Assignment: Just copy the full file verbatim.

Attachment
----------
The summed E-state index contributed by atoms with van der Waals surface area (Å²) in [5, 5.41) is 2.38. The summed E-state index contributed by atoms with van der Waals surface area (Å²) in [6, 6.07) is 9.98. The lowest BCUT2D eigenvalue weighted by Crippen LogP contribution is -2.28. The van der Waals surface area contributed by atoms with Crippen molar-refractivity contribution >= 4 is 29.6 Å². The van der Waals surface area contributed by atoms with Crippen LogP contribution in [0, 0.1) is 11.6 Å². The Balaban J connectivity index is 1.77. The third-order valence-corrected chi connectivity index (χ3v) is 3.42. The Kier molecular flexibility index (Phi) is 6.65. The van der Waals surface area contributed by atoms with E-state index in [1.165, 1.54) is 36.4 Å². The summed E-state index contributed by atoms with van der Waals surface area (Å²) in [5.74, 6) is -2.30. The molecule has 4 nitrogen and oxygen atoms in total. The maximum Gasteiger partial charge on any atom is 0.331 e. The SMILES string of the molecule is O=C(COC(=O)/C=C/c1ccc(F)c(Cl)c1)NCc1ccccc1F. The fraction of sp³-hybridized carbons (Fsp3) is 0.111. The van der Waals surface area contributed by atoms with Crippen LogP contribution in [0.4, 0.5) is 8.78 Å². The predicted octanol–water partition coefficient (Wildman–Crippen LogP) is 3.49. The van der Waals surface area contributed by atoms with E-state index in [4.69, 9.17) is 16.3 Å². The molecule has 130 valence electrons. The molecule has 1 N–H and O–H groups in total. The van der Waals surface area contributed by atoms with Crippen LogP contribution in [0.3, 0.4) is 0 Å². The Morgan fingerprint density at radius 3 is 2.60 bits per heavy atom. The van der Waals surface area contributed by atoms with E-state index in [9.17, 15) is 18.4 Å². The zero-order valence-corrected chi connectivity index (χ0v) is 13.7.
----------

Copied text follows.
The summed E-state index contributed by atoms with van der Waals surface area (Å²) in [5, 5.41) is 2.38. The summed E-state index contributed by atoms with van der Waals surface area (Å²) in [6, 6.07) is 9.98. The lowest BCUT2D eigenvalue weighted by Crippen LogP contribution is -2.28. The van der Waals surface area contributed by atoms with Crippen molar-refractivity contribution >= 4 is 29.6 Å². The van der Waals surface area contributed by atoms with Crippen LogP contribution in [0, 0.1) is 11.6 Å². The Balaban J connectivity index is 1.77. The third-order valence-corrected chi connectivity index (χ3v) is 3.42. The Kier molecular flexibility index (Phi) is 6.65. The van der Waals surface area contributed by atoms with E-state index in [1.165, 1.54) is 36.4 Å². The summed E-state index contributed by atoms with van der Waals surface area (Å²) in [5.74, 6) is -2.30. The molecule has 4 nitrogen and oxygen atoms in total. The maximum Gasteiger partial charge on any atom is 0.331 e. The SMILES string of the molecule is O=C(COC(=O)/C=C/c1ccc(F)c(Cl)c1)NCc1ccccc1F. The fraction of sp³-hybridized carbons (Fsp3) is 0.111. The van der Waals surface area contributed by atoms with Crippen LogP contribution in [0.4, 0.5) is 8.78 Å². The predicted octanol–water partition coefficient (Wildman–Crippen LogP) is 3.49. The van der Waals surface area contributed by atoms with E-state index in [4.69, 9.17) is 16.3 Å². The molecule has 130 valence electrons. The molecule has 1 N–H and O–H groups in total. The van der Waals surface area contributed by atoms with Crippen LogP contribution in [0.3, 0.4) is 0 Å². The Morgan fingerprint density at radius 3 is 2.60 bits per heavy atom. The van der Waals surface area contributed by atoms with E-state index in [9.17, 15) is 18.4 Å². The zero-order valence-corrected chi connectivity index (χ0v) is 13.7.